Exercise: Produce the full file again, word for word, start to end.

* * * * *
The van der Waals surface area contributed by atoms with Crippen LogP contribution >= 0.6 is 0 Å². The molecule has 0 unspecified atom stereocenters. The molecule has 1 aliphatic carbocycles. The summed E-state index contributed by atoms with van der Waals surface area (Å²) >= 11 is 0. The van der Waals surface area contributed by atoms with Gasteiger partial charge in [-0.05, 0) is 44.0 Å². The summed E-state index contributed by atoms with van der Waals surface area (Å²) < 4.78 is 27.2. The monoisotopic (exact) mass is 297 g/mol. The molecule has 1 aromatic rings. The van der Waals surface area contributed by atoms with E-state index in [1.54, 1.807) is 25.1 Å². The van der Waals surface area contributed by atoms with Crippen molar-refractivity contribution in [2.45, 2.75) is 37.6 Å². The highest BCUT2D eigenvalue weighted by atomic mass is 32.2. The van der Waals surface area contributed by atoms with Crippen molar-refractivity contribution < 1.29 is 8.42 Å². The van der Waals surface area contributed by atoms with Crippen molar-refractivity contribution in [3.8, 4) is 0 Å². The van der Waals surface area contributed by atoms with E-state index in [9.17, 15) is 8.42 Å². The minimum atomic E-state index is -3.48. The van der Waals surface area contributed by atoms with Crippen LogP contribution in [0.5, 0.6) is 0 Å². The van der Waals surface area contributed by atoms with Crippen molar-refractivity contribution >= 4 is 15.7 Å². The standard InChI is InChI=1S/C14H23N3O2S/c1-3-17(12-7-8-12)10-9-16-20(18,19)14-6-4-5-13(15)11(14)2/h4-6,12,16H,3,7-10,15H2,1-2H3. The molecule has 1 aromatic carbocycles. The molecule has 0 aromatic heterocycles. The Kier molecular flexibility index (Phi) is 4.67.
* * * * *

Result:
The van der Waals surface area contributed by atoms with Crippen LogP contribution >= 0.6 is 0 Å². The molecule has 0 unspecified atom stereocenters. The molecule has 1 aliphatic carbocycles. The summed E-state index contributed by atoms with van der Waals surface area (Å²) >= 11 is 0. The van der Waals surface area contributed by atoms with Gasteiger partial charge in [-0.05, 0) is 44.0 Å². The summed E-state index contributed by atoms with van der Waals surface area (Å²) < 4.78 is 27.2. The monoisotopic (exact) mass is 297 g/mol. The molecule has 1 aromatic rings. The van der Waals surface area contributed by atoms with E-state index in [1.54, 1.807) is 25.1 Å². The van der Waals surface area contributed by atoms with Crippen molar-refractivity contribution in [2.45, 2.75) is 37.6 Å². The highest BCUT2D eigenvalue weighted by atomic mass is 32.2. The van der Waals surface area contributed by atoms with Crippen molar-refractivity contribution < 1.29 is 8.42 Å². The van der Waals surface area contributed by atoms with Crippen molar-refractivity contribution in [3.8, 4) is 0 Å². The van der Waals surface area contributed by atoms with E-state index in [9.17, 15) is 8.42 Å². The minimum atomic E-state index is -3.48. The van der Waals surface area contributed by atoms with Crippen LogP contribution in [0.5, 0.6) is 0 Å². The van der Waals surface area contributed by atoms with Crippen molar-refractivity contribution >= 4 is 15.7 Å². The standard InChI is InChI=1S/C14H23N3O2S/c1-3-17(12-7-8-12)10-9-16-20(18,19)14-6-4-5-13(15)11(14)2/h4-6,12,16H,3,7-10,15H2,1-2H3. The molecule has 1 aromatic carbocycles. The molecule has 0 aromatic heterocycles. The Kier molecular flexibility index (Phi) is 4.67.